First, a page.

The Silver Thread Scenic Byway: Durango to Lake City. Autumn Colour Supreme!

Miles Driven Today:    184              Total Miles Driven:  5430

Today we bade Durango a fond farewell and started our journey east and north back towards Denver on 11th October.  Another absolutely beautiful day: 22C, blue skies, barely a cloud.

We headed east on 160 as far as Pagosa Springs (very pretty town), then headed north on 160 as far as South Fork.  Here we picked up CO 149 – the Silver Thread Scenic Byway which would take us all the way to Lake City and even to Gunnison.  Well…. talk about a scenic byway!!!!  This one, is just amazing.  In many ways far more scenic than the Million Dollar Highway, to the west.  Or maybe it’s just that at the moment, it is an absolute picture perfect advert for autumn.  The aspens are thick on the ground and every shade from the most prevalent saffron yellow, through bright orange to scarlet.  Absolutely amazing.  And it’s a very good road.  Very undertravelled.  It’s called the Silver Thread because for the most part, it follows the Rio Grande river, upriver to its headwaters.  Yep, that would be the Rio Grande that forms part of the USA/Mexico border and flows around 1900 miles from the headwaters to its exit into the Gulf of Mexico.

Much of the byway is through Mineral County, an area that was, and is, rich in precious metals and minerals.  Our first stop was at the atmospheric western mountain town of Creede. website Creede was the last boomtown in Colorado in the very late 1800s.  It mined silver and then lead and zinc until 1985 and it was served by the Denver and Rio Grande Railroad.  The tracks are still there, running alongside the river, but clearly out of service…  even the river bridges are still standing.

Famous people who lived in Creede in its heyday were Robert Ford (the man who shot Jesse James), Bat Masterson and Soapy Smith.  It never became a ghost town, and today is an attractive small town filled with craft shops, art shops, museums, restaurants, outdoor stores and a very thriving repertory theatre.    We had a really good walk round the historic town centre and a much needed coffee.  It sits at the head of a canyon, not closed like a box canyon but with “gates” of great stone cliffs.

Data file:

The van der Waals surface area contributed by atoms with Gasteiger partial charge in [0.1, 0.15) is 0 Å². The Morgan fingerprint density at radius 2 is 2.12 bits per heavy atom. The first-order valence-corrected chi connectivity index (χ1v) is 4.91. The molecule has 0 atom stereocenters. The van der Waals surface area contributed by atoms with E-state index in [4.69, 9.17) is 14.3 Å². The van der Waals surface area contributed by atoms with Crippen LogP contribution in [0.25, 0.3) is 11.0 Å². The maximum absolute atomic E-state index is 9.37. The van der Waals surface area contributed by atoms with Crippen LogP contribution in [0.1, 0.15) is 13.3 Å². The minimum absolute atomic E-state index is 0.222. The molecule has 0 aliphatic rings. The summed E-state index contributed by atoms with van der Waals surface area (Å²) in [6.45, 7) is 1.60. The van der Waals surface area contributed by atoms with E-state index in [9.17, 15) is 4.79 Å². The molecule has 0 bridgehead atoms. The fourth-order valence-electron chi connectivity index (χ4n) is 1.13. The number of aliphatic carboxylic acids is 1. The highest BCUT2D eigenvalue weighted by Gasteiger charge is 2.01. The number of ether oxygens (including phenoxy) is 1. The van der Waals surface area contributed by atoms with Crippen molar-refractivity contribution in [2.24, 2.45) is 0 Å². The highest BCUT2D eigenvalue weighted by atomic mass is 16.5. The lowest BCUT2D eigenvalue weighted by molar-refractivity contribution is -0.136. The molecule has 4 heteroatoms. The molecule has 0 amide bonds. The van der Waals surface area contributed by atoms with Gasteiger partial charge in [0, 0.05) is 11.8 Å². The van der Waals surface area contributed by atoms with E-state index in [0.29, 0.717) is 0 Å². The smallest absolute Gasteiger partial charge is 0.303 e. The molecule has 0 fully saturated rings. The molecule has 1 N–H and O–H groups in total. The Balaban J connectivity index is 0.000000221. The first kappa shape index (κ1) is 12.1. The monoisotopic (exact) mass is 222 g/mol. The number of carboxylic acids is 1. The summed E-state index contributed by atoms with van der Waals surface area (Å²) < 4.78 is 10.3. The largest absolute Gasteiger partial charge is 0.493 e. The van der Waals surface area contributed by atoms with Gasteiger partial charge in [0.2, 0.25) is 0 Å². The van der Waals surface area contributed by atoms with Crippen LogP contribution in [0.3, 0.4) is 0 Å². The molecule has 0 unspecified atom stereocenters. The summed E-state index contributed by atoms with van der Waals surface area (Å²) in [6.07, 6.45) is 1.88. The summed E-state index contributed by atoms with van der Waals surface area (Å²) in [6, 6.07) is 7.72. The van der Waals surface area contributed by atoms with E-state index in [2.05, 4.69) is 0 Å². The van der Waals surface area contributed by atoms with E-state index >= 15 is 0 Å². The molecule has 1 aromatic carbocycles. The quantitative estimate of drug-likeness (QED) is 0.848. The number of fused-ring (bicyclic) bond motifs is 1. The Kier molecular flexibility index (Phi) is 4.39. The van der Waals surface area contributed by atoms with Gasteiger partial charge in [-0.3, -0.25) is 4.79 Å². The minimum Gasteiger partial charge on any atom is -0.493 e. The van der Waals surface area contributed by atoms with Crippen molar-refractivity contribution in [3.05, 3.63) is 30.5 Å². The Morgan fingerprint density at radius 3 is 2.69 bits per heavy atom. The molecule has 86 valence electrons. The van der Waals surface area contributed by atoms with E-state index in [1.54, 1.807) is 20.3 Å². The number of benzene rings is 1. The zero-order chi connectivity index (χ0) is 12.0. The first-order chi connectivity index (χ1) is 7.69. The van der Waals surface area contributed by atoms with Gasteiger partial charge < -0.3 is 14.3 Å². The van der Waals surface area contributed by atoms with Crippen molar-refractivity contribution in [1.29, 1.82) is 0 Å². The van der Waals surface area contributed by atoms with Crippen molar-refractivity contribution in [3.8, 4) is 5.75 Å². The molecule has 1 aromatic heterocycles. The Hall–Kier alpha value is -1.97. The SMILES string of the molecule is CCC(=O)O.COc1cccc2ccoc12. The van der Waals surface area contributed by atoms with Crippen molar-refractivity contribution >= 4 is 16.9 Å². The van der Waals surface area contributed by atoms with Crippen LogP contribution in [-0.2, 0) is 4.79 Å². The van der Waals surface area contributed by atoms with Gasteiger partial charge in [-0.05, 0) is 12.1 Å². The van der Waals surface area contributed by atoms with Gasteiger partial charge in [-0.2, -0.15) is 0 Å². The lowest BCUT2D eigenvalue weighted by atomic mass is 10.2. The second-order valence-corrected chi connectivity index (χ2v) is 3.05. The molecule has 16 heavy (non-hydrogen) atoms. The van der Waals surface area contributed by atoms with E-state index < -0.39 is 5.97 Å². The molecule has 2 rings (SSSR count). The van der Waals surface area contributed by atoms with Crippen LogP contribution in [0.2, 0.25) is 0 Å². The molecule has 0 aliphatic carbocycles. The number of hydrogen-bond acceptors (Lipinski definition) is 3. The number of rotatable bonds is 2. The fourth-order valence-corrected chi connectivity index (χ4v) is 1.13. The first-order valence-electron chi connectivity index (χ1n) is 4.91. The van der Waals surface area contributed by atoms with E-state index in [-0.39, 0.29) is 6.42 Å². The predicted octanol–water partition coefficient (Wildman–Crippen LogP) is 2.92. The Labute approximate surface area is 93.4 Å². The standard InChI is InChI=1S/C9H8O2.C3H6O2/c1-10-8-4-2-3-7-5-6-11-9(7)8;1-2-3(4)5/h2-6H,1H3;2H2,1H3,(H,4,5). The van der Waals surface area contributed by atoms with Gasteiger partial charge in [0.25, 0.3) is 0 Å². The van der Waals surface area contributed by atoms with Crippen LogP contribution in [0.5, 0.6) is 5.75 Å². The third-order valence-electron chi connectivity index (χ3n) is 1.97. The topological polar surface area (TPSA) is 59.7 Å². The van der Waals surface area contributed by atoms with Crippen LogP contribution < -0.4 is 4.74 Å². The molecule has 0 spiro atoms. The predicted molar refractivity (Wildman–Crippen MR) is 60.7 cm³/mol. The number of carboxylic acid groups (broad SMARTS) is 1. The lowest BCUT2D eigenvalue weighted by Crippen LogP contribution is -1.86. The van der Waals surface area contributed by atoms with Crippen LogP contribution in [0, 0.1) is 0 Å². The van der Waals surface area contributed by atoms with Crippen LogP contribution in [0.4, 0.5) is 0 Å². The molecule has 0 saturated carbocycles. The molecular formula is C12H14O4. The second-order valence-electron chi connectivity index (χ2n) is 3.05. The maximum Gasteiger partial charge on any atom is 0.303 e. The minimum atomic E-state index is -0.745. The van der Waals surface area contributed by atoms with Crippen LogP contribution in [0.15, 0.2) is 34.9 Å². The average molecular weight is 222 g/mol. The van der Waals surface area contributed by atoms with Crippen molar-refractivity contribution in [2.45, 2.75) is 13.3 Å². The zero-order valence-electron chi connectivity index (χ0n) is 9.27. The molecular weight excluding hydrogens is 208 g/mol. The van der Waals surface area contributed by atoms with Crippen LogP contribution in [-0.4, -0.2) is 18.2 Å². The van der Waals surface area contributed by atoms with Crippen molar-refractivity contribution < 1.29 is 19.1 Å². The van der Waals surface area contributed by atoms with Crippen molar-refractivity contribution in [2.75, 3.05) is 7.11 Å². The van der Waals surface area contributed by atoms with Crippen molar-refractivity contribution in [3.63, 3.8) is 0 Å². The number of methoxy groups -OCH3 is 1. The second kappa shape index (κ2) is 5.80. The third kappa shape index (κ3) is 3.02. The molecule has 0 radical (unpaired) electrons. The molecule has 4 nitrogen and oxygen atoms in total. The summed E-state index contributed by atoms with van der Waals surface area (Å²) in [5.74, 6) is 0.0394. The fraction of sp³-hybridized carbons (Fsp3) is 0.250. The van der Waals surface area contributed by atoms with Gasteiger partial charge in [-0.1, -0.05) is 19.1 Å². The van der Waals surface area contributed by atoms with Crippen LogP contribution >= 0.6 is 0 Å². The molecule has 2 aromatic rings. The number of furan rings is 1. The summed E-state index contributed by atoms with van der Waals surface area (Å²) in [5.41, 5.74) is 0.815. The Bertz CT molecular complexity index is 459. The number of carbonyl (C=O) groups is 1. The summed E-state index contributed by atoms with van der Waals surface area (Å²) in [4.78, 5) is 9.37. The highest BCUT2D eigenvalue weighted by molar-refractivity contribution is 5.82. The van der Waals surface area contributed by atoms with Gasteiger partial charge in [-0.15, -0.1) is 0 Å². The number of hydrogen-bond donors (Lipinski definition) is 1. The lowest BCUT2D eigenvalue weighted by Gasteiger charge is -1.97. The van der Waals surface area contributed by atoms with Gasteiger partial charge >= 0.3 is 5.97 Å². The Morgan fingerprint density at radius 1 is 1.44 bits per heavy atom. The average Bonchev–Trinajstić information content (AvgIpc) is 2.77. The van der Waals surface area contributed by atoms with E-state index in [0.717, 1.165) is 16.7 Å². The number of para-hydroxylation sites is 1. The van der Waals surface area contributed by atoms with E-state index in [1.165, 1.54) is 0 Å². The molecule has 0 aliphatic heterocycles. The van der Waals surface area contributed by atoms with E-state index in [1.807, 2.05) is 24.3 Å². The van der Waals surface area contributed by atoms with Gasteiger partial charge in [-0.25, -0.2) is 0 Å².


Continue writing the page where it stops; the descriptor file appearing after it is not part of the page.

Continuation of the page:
A lot of mining history around Creede, old ruins, a museum. Still a lot of interesting minerals, fossils etc in the hills. We chatted to a couple who had gone out rock hunting with a gem store in Creede and were going home whith a huge hunk of jasper.

On we went and had lunch on a bluff overlooking the Rio Grande, with the great, yellow aspen ridges all around us.  Just stunning in every direction and around every corner.  We stopped again at an overlook which looked up the river valley to the headwaters of the Rio Grande.  On, and across our old compadre, the Continental Divide (about 10,800), and then winding through the mountains to the Slumgullion Pass at around 11,000 feet.  We stopped at an overlook here to look at the Slumgullion Slide, an enormous landslide, albeit a slow-moving one: It doesn’t crash down the hillside as a mass of rocks, earth and debris. Rather, it creeps along — imperceptibly to casual observers — at about a centimetre a day, sometimes faster, sometimes slower. And research suggests it’s been doing this for at least 300 years.  read more

We descended, past Lake San Christobel to Lake City our centre for the next 2 nights.  We are staying at the Matterhorn Motel which is just lovely, very old fashioned but updated.  website

It was about 415 when we arrived and we just unpacked and relaxed in the peace and quite of this small mountain town.  It’s surrounded by 14,000+ peaks, one of which resembles the Matterhorn, hence the name.  Tomorrow we shall explore the area which we’re looking forward to.  Tonight we cooked dinner in our room – lasagne, red wine and chocolate cake.

If you are in Colorado and are looking for an amazingly scenic road trip, especially this time of year, I can’t recommend this scenic byway highly enough.  Don’t miss it.

 

 

 

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